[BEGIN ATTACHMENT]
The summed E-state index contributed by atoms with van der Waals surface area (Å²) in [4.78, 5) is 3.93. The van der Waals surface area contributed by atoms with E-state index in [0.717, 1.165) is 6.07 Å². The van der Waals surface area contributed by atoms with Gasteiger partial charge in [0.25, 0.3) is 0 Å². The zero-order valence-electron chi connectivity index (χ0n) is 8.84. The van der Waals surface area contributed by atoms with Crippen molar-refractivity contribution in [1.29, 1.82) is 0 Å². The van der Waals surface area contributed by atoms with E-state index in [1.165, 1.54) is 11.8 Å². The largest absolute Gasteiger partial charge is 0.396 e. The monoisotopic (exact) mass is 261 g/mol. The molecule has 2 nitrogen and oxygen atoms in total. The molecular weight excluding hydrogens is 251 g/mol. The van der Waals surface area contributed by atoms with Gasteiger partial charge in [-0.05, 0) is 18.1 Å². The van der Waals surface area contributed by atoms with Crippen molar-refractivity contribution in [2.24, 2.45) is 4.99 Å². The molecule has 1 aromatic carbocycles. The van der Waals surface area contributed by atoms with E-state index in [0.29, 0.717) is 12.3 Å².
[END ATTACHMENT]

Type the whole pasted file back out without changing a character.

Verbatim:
The summed E-state index contributed by atoms with van der Waals surface area (Å²) in [4.78, 5) is 3.93. The van der Waals surface area contributed by atoms with E-state index in [0.717, 1.165) is 6.07 Å². The van der Waals surface area contributed by atoms with Gasteiger partial charge in [0.25, 0.3) is 0 Å². The zero-order valence-electron chi connectivity index (χ0n) is 8.84. The van der Waals surface area contributed by atoms with Crippen molar-refractivity contribution in [1.29, 1.82) is 0 Å². The van der Waals surface area contributed by atoms with E-state index in [1.165, 1.54) is 11.8 Å². The largest absolute Gasteiger partial charge is 0.396 e. The monoisotopic (exact) mass is 261 g/mol. The molecule has 2 nitrogen and oxygen atoms in total. The molecular weight excluding hydrogens is 251 g/mol. The van der Waals surface area contributed by atoms with Gasteiger partial charge in [-0.05, 0) is 18.1 Å². The van der Waals surface area contributed by atoms with Crippen molar-refractivity contribution in [2.24, 2.45) is 4.99 Å². The molecule has 1 aromatic carbocycles. The van der Waals surface area contributed by atoms with E-state index in [0.29, 0.717) is 12.3 Å².